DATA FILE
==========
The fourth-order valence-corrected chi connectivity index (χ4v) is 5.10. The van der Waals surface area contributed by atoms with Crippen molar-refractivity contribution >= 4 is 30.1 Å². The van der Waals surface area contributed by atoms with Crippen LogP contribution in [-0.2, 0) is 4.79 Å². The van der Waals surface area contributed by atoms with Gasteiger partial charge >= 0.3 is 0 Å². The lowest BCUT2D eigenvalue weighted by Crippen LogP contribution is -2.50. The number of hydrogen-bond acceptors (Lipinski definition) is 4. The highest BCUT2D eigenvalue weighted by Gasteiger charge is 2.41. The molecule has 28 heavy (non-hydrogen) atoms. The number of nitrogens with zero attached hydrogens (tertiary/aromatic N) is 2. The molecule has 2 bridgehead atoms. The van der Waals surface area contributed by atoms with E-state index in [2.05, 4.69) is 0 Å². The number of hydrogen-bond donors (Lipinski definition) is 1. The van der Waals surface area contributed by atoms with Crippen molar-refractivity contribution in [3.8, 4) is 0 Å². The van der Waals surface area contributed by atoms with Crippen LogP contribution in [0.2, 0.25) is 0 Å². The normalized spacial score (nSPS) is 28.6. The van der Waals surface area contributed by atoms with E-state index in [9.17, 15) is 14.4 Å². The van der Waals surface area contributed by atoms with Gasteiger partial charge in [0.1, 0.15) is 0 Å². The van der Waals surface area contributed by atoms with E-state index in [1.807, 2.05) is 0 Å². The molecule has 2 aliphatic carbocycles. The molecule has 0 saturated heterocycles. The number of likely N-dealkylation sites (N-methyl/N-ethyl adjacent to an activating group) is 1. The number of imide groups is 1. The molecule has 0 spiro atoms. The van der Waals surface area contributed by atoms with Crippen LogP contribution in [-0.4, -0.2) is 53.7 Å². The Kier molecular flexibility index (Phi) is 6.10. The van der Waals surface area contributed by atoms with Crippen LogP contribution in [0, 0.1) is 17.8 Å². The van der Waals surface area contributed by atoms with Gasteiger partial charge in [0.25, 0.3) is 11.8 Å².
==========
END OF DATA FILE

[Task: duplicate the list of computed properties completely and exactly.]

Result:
The fourth-order valence-corrected chi connectivity index (χ4v) is 5.10. The van der Waals surface area contributed by atoms with Crippen molar-refractivity contribution >= 4 is 30.1 Å². The van der Waals surface area contributed by atoms with Crippen LogP contribution in [-0.2, 0) is 4.79 Å². The van der Waals surface area contributed by atoms with Gasteiger partial charge >= 0.3 is 0 Å². The lowest BCUT2D eigenvalue weighted by Crippen LogP contribution is -2.50. The number of hydrogen-bond acceptors (Lipinski definition) is 4. The highest BCUT2D eigenvalue weighted by Gasteiger charge is 2.41. The molecule has 28 heavy (non-hydrogen) atoms. The number of nitrogens with zero attached hydrogens (tertiary/aromatic N) is 2. The molecule has 2 bridgehead atoms. The van der Waals surface area contributed by atoms with E-state index in [2.05, 4.69) is 0 Å². The number of hydrogen-bond donors (Lipinski definition) is 1. The van der Waals surface area contributed by atoms with Crippen molar-refractivity contribution in [3.8, 4) is 0 Å². The van der Waals surface area contributed by atoms with Crippen LogP contribution in [0.2, 0.25) is 0 Å². The normalized spacial score (nSPS) is 28.6. The van der Waals surface area contributed by atoms with E-state index in [9.17, 15) is 14.4 Å². The van der Waals surface area contributed by atoms with Gasteiger partial charge in [0.1, 0.15) is 0 Å². The van der Waals surface area contributed by atoms with E-state index in [1.807, 2.05) is 0 Å². The molecule has 2 aliphatic carbocycles. The molecule has 0 saturated heterocycles. The number of likely N-dealkylation sites (N-methyl/N-ethyl adjacent to an activating group) is 1. The number of imide groups is 1. The molecule has 0 spiro atoms. The van der Waals surface area contributed by atoms with Crippen LogP contribution in [-0.4, -0.2) is 53.7 Å². The Kier molecular flexibility index (Phi) is 6.10. The van der Waals surface area contributed by atoms with Crippen LogP contribution in [0, 0.1) is 17.8 Å². The van der Waals surface area contributed by atoms with Gasteiger partial charge in [0.25, 0.3) is 11.8 Å².